the same bad dream goes on.
Like some gigantic German toy
the house has been rebuilt
upon its kelly-green lawn.
The same dreadful set,
the same family of orange and pink faces
carved and dressed up like puppets
who wait for their jaws to open and shut.
it's all the same. We're at war.
They've rationed the gas for all three cars.
The Lincoln Continental breathes in its stall,
a hopped up greyhound waiting to be sprung.
The Irish boy
who dated her
(lace curtain Irish, her mother said)
urges her through the lead-colored garages
to feel the patent-leather fenders
and peek at the mileage.
All that money!
and kisses too.
Kisses that stick in the mouth
like the vinegar candy she used to pull
with her buttery fingers, pull
until it was white like a dog's bone,
white, thick and impossible to chew.
an exact likeness,
his face bloated and pink
with black market scotch,
sits out his monthly bender
in his custom-made pajamas
and shouts, his tongue as quick as galloping horses,
shouts into the long distance telephone call.
His mouth is as wide as his kiss.
with just the right gesture,
kicks her shoes off,
but is made all wrong,
impossibly frumpy as she sits there
in her alabaster dressing room
sorting her diamonds like a bank teller
to see if they add up.
as thin as a pencil stick,
holds dinner as usual,
rubs her angry knuckles over the porcelain sink
and grumbles at the gun-shy bird dog.
She knows something is going on.
She pricks a baked potato.
older than all the crooked women
The Brothers Grimm,
leans by a gooseneck lamp in her second floor suite,
turns up her earphone to eavesdrop
and continues to knit,
her needles working like kitchen shears
and her breasts blown out like two
a quick-eyed Filipino,
slinks by like a Japanese spy
from French Provincial room
to French Provincial room,
emptying the ash trays and plumping up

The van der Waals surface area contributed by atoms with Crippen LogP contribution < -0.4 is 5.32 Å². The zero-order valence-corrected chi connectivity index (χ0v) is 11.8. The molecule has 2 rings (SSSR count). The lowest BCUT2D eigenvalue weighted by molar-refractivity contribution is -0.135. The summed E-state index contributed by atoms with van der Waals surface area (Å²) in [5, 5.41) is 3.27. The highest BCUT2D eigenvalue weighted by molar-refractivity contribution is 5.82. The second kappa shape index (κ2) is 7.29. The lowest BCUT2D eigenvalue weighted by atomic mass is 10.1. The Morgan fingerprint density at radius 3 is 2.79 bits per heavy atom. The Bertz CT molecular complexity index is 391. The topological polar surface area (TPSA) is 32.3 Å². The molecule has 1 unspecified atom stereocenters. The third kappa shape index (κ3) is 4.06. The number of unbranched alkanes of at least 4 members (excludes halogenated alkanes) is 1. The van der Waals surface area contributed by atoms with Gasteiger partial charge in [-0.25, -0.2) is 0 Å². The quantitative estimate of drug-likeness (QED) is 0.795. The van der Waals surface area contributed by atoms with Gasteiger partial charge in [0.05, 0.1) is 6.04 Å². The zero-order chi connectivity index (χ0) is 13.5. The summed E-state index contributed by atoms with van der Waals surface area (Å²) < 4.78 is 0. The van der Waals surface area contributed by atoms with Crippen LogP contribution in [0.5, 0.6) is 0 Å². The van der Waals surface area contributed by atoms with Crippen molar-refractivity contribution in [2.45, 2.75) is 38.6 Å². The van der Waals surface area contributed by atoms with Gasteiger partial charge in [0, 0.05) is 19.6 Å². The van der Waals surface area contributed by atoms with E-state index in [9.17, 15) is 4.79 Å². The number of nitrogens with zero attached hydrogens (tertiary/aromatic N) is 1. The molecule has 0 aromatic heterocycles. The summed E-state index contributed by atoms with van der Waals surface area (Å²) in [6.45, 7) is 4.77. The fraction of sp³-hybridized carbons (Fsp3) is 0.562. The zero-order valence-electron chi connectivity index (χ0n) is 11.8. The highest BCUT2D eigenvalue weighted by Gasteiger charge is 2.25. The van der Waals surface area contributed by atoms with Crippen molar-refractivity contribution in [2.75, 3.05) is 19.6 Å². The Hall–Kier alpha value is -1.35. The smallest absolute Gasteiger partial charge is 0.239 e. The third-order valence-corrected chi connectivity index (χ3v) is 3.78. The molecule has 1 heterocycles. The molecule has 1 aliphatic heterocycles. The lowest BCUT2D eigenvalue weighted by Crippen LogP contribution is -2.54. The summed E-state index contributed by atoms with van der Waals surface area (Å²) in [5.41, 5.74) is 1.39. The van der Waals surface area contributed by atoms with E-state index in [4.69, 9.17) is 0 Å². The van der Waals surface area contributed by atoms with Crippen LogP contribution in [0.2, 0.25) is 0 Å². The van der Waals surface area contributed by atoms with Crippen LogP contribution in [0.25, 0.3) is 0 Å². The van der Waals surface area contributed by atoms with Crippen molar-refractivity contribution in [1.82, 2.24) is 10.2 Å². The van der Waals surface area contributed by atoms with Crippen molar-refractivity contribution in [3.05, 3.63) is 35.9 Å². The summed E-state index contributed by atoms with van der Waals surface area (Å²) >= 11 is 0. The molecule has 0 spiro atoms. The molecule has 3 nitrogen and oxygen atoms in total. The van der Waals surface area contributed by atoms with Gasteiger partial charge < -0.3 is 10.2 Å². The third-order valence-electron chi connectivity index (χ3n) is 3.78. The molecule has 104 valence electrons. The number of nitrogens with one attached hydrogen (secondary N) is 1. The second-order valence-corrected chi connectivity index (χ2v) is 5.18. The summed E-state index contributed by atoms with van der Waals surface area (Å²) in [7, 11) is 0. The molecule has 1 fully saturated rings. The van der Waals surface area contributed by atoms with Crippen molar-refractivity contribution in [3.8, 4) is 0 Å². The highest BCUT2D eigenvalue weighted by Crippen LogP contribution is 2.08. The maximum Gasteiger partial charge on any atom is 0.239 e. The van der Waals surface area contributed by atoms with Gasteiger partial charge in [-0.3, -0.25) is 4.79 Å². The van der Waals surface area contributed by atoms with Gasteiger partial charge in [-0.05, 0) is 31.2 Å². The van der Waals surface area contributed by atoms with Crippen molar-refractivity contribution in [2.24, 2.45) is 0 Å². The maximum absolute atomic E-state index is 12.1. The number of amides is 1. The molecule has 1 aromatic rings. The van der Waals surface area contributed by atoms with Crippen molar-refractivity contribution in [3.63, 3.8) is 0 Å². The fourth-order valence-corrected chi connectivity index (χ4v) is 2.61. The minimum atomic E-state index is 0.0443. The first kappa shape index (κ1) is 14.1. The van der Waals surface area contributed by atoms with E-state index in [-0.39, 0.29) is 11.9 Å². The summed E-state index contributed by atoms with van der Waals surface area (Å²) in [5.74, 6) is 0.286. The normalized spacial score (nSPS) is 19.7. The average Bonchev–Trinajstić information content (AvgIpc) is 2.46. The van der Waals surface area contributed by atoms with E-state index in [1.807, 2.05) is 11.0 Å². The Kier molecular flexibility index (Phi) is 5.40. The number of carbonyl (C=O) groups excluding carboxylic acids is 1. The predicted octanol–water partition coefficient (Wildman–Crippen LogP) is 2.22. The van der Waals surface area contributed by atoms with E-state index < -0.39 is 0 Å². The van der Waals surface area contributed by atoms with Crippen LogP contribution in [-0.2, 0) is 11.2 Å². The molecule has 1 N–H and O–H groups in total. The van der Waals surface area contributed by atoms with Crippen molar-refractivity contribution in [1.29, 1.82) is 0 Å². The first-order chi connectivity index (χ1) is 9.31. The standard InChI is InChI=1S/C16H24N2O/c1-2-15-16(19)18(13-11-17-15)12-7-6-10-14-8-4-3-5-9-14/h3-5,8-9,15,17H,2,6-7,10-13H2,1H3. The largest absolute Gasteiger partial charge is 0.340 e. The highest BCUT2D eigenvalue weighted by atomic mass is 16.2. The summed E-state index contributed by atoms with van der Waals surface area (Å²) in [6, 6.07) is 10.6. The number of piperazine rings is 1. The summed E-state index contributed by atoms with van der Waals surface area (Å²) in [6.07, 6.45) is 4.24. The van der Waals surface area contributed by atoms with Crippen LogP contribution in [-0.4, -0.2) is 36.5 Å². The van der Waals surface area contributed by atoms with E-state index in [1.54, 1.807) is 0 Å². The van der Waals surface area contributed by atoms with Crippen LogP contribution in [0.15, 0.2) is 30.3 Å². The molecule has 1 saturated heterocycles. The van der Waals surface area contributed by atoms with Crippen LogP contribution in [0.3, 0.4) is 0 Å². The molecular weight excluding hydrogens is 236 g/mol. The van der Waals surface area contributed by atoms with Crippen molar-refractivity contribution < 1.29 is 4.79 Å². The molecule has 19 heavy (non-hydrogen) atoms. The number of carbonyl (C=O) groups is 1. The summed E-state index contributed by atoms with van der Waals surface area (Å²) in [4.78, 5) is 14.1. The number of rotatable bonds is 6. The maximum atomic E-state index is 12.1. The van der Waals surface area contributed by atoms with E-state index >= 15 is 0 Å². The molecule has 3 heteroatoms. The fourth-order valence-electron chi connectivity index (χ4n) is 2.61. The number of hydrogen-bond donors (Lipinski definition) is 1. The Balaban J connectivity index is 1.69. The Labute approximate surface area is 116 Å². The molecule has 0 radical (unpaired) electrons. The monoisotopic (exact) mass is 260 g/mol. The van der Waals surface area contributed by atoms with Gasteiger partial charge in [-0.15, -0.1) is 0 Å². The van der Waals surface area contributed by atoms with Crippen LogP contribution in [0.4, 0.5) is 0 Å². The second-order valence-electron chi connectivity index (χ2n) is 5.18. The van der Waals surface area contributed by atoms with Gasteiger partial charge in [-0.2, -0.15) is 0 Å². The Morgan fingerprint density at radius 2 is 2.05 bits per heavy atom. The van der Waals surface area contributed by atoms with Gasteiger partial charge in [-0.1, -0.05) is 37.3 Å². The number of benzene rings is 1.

the down upholstery.
His jacket shines, old shiny black,
a wise undertaker.
The milkman walks in his cartoon
every other day in the snoozy dawn,
rattling his bottles like a piggy bank.
And gardeners come, six at a time,
pulling petunias and hairy angel bells
up through the mulch.
This one again, made vaguely and cruelly,
one eye green and one eye blue,
has the only major walk-on so far,
has walked from her afternoon date
past the waiting baked potatoes,
past the flashing back of the Japanese spy,
up the cotton batten stairs,
past the clicking and unclicking of the earphones,
turns here at the hall
by the diamonds that she'll never earn
and the bender that she kissed last night
among thick set stars, the floating bed
and the strange white key…
up like a skein of yarn,
up another flight into the penthouse,
to slam the door on all the years
she'll have to live through…
the sailor who she won't with,
the boys who will walk on
from Andover, Exeter and St. Marks,
the boys who will walk off with pale unlined faces,
to slam the door on all the days she'll stay the same
and never ask why and never think who to ask,
to slam the door and rip off her orange blouse.
Father, father, I wish I were dead.
she'll dream she's dead
or else she'll dream she's back.
All day long the house sits
larger than Russia
gleaming like a cured hide in the sun.
All day long the machine waits: rooms,
stairs, carpets, furniture, people -
those people who stand at the open windows like objects
waiting to topple.
Anne Sexton's Other Poems
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Comments about this poem (The House by Anne Sexton )
(4 April 1928 - 28 May 2014)
(March 26, 1874 – January 29, 1963)
William Butler Yeats
(13 June 1865 – 28 January 1939)
(26 April 1564 - 23 April 1616)
(1 February 1902 – 22 May 1967)
(12 July 1904 – 23 September 1973)
(10 December 1830 – 15 May 1886)
Edgar Allan Poe
(19 January 1809 - 7 October 1849)
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